The game features a vastly-improved combat system.  Everything is snappy, responsive, fluid, and FAST.  Paradigm switching in particular no longer has those agonizingly-lengthy animations of 13-1.  The enemy design plays into this, requiring rapid-fire reactions to tank big hits and get back to dealing damage.  Enemies have a lot less HP than they did in 13-1, and they stagger more easily, leading to fights that are actually a good length and don’t break up the pace too much.  They introduced a new mechanic, Wounding, wherein big attacks and debuffs can shave bits off of your maximum HP, further encouraging you to finish fights quickly.  Achieving a maxed-out combat rating also boosts your drop rates significantly.

You no longer have a third permanent party member.  Instead, you recruit monsters!  Each one has its own set role, and switching between paradigms now also switches your monster.  They level up by feeding them monster materials, and can be named, infused into each other to transfer abilities, and given cute accessories.  It’s amazing.

The crystarium has been dramatically overhauled to waste a lot less of your time.  Putting points into crystals there is very quick and simple to understand, and instead of pouring points into particular roles, instead what you do is activate crystals around a constellation-style design for the various roles.  So, you might select Sentinel then Medic then Commando, that that’s 1 level for each of those as you move around the constellation.  Once you’ve completed the design, your crystarium levels up and gives you a choice of bonuses from a list, such as boosting your role bonus a step or unlocking more accessory points (which limit how many accessories you can equip, now), or unlocking new roles.  CP come in a lot faster than they did in 13, and you now get substantial CP rewards for killing bosses as well.  It’s a small change, but also, having higher numbers for the level of each role helps to restore a feeling of progression, which is so essential to this genre’s appeal.  Having a level 30 on your Commando role just feels better than it maxing out at 5.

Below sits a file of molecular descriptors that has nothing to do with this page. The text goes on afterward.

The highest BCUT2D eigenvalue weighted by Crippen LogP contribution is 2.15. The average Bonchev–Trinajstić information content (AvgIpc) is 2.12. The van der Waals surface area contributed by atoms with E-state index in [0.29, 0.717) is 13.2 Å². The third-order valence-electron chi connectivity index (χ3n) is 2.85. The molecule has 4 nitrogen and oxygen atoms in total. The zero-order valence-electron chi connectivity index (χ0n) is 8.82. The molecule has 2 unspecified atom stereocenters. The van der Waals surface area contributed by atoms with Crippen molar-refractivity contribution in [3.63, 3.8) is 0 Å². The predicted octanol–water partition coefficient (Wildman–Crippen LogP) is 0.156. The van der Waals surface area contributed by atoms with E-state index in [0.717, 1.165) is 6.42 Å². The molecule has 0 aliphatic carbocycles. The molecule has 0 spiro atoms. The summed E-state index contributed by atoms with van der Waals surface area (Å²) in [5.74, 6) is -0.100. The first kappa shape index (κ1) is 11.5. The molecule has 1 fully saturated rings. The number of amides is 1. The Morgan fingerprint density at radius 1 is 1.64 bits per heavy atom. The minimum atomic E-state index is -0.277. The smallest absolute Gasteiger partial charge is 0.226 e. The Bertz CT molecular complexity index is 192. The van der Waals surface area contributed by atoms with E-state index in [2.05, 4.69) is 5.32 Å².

And just as the icing on the cake, enemies drop gil again!  There’s an actual weapon and item shop!  No more obtuse, expensive upgrade system!  Now everything is just much more transparent and gets out of your way so you can get back to the real game faster.

The game features “cinematic action” sequences (QTEs), which are surprisingly fun and keep you engaged.  This is in part because they’re not over-used, the cinematics themselves are very well done, and because you have incentives to complete them in the form of item rewards if you get through without mistakes.  Most games with QTEs “reward” you by… not forcing you to replay them, which isn’t really a reward.  Furthermore, the timers on the button prompts are unusually strict, meaning you actually do have to sit up and pay attention.

All of this blends together to create some truly unique and interesting combat encounters, particularly during boss battles.  Standard combat will give way to special cinematics involving QTEs, then we go back to standard combat mechanics.  Even during the “standard” bits, you’re rapidly evaluating tactics and constantly aware of the paradigm system in a way that 13-1’s enemy design never forced you to be.